Last week, Laura and Kim were invited to speak at a brilliant one-day conference organised by CRESC and the University of Manchester, entitled ‘A sense of inequality’. They drew on findings from the project to attend to young people’s everyday negotiations and understandings of inequality. In this short blog post, Laura and Kim give a brief report on their presentation and the day itself.
Posts Tagged ‘research methods’
In this, the final of three blog posts covering the team’s report of their contribution to the first ever Digital Sociology event, Heather discusses her concerns over the close fit between online communication and current audit demands for research to make a measurable impact.
In this first of three blog posts covering the team’s report of their contribution to the BSA first ever Digital Sociology event, Kim discusses some of the ways in which the project has engaged with the digital within the data collection, and the challenges inherent in this as a feminist scholar encountering celebrity e-bile – violent and sexualised comments directed at female celebrities.
Data analysis is a crucial part of any research project yet it is notoriously difficult to describe. In many research papers it’s glossed with a phrase like ‘we analysed the data thematically using the software package NVivo’. In this post, Heather unpacks some of the processes and dilemmas that lie behind this phrase.
So it’s been a crazily busy year for us at CelebYouth: kicking off the website, finding our six case study schools, doing 24 group interviews and collecting data for our 12 celebrity case studies, taking part in a range of events, and now starting on our 48 individual interviews. These individual interviews are an opportunity to explore participants’ education and work aspirations, the influences on these and intersections with gender, class and celebrity. In this post, Laura and Heather pull together some of their initial thoughts on the first 17 interviews in our two rural schools in the South West that we’ve called Hardy and Merlin.
The team have now started collecting data on our 12 case study celebrities. Over the next six months we will be collecting data from an array of sources – including Twitter, Facebook and national newspapers – as we track the media representations of our case study celebs and discourses of aspiration within these. We will also be analysing other supplementary texts that appear to be central to their celebrity image and ‘back story’ including their autobiographies, documentaries, and their TV shows, films or music. As Heather recently reported, these additional sources are wide and varied – culminating in a rather bizarre but completely legitimate Amazon order from Brunel University. In this post, Kim makes some emerging observations from the case study data collection, and remakes on the inescapability of one celebrity in particular.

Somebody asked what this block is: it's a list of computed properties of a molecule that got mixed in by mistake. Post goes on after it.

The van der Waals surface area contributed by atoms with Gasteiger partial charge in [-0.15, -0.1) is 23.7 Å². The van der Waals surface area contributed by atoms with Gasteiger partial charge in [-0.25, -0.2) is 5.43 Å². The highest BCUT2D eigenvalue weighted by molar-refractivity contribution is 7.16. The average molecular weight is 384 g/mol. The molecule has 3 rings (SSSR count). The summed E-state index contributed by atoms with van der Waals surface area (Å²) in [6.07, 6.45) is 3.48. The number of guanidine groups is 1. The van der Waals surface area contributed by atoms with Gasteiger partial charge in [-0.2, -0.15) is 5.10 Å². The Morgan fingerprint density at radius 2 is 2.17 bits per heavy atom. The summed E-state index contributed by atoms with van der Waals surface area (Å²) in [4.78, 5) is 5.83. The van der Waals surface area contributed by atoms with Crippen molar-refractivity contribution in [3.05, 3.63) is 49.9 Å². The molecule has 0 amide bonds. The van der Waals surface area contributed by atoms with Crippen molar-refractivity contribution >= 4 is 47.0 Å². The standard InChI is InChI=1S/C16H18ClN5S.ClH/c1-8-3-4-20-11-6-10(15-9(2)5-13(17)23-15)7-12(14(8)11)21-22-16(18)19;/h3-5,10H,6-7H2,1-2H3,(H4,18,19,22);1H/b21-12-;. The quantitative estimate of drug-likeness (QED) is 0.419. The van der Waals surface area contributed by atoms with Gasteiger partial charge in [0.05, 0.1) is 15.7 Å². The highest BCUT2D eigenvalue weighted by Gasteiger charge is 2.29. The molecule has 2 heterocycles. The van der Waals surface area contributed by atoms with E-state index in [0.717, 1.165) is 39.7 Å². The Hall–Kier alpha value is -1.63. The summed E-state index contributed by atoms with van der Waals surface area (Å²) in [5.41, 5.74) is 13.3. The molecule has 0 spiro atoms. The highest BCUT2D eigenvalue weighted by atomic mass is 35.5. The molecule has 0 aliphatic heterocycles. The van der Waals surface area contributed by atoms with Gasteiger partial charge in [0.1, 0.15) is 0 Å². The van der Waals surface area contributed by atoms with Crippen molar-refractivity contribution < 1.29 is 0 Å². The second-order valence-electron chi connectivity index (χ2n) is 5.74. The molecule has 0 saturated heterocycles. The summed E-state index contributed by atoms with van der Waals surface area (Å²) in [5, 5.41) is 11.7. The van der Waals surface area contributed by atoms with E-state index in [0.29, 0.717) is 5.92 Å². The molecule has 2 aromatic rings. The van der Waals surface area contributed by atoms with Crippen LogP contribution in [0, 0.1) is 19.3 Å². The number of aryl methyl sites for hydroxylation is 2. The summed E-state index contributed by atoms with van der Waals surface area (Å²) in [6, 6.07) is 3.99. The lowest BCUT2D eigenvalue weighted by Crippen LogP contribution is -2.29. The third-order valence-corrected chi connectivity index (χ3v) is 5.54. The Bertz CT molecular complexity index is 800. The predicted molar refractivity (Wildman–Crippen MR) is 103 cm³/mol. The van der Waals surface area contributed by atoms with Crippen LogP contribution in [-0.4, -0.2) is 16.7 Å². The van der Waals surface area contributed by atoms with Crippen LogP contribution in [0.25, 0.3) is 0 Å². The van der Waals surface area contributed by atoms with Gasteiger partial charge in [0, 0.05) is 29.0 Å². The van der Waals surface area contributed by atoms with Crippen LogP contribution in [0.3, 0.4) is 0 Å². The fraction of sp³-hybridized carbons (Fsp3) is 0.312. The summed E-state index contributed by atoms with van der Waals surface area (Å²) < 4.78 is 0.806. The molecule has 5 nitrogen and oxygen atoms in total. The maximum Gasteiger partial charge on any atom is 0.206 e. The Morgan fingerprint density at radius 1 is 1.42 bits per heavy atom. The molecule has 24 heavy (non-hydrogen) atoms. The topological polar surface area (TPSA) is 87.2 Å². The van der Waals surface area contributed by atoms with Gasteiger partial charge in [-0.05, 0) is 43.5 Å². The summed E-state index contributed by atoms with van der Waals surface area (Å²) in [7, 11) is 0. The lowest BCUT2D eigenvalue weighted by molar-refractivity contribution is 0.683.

Interviewer: Is there anything you would like to be known for [in the future]?
Jason: Um, no, not right now.
Our first phase of data collection is almost complete, and the team are currently working their way through pages upon pages of transcripts from 24 group interviews with year 10 and 12 pupils from six schools across England. In this post, Kim reflects on some of the emerging findings and the thornier methodological issues arising for us as a team.
Two key themes emerged for us from the Gender, Media and Generation conference. In another post we explore social class and femininity, and in a final short post reflect on working as feminist scholars in contemporary climate of academia. In this post we explore how race and masculinity were absent presences through the day and how this relates to our own research.
We’re now about half way through the group interviews with young people aged 14 to 17. When we finish next term we will have talked to about 150 people across six schools in London, the South West and the North West of England. All school names used are pseudonyms. From these data we are going to select 12 celebrities to explore as case studies – delving into the discourses of aspiration that feature in talk about them. In a recent meeting we came up with this list of 12 based on the first half of the interviews…